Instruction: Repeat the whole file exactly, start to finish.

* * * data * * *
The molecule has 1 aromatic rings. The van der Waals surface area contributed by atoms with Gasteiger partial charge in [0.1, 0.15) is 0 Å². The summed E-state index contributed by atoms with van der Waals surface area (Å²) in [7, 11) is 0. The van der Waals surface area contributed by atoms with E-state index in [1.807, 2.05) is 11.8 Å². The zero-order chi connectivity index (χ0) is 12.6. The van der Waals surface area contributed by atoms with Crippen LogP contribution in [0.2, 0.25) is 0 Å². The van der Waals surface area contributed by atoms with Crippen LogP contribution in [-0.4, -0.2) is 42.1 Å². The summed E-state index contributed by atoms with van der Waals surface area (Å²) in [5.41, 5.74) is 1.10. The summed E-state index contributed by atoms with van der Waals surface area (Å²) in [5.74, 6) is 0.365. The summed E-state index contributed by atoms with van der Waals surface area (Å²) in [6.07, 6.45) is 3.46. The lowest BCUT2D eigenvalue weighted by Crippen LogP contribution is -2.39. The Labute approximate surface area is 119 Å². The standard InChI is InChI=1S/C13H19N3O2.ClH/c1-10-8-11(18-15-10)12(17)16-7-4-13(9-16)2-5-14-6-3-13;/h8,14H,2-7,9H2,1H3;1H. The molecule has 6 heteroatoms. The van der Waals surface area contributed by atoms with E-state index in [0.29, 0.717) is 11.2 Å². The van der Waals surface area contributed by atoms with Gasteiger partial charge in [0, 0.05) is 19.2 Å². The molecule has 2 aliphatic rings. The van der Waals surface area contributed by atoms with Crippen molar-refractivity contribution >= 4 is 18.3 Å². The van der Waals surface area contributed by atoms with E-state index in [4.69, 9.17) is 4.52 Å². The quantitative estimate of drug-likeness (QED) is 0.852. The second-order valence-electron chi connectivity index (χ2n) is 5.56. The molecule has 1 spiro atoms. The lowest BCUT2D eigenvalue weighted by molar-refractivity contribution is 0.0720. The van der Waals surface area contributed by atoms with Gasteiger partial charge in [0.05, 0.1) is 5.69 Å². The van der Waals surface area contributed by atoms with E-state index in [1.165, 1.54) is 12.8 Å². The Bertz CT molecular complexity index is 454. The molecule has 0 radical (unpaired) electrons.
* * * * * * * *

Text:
The molecule has 1 aromatic rings. The van der Waals surface area contributed by atoms with Gasteiger partial charge in [0.1, 0.15) is 0 Å². The summed E-state index contributed by atoms with van der Waals surface area (Å²) in [7, 11) is 0. The van der Waals surface area contributed by atoms with E-state index in [1.807, 2.05) is 11.8 Å². The zero-order chi connectivity index (χ0) is 12.6. The van der Waals surface area contributed by atoms with Crippen LogP contribution in [0.2, 0.25) is 0 Å². The van der Waals surface area contributed by atoms with Crippen LogP contribution in [-0.4, -0.2) is 42.1 Å². The summed E-state index contributed by atoms with van der Waals surface area (Å²) in [5.41, 5.74) is 1.10. The summed E-state index contributed by atoms with van der Waals surface area (Å²) in [5.74, 6) is 0.365. The summed E-state index contributed by atoms with van der Waals surface area (Å²) in [6.07, 6.45) is 3.46. The lowest BCUT2D eigenvalue weighted by Crippen LogP contribution is -2.39. The Labute approximate surface area is 119 Å². The standard InChI is InChI=1S/C13H19N3O2.ClH/c1-10-8-11(18-15-10)12(17)16-7-4-13(9-16)2-5-14-6-3-13;/h8,14H,2-7,9H2,1H3;1H. The molecule has 6 heteroatoms. The van der Waals surface area contributed by atoms with E-state index in [0.29, 0.717) is 11.2 Å². The van der Waals surface area contributed by atoms with Gasteiger partial charge in [0, 0.05) is 19.2 Å². The molecule has 2 aliphatic rings. The van der Waals surface area contributed by atoms with Crippen molar-refractivity contribution >= 4 is 18.3 Å². The van der Waals surface area contributed by atoms with E-state index in [4.69, 9.17) is 4.52 Å². The quantitative estimate of drug-likeness (QED) is 0.852. The second-order valence-electron chi connectivity index (χ2n) is 5.56. The molecule has 1 spiro atoms. The lowest BCUT2D eigenvalue weighted by molar-refractivity contribution is 0.0720. The van der Waals surface area contributed by atoms with Gasteiger partial charge in [0.05, 0.1) is 5.69 Å². The van der Waals surface area contributed by atoms with E-state index in [1.165, 1.54) is 12.8 Å². The Bertz CT molecular complexity index is 454. The molecule has 0 radical (unpaired) electrons.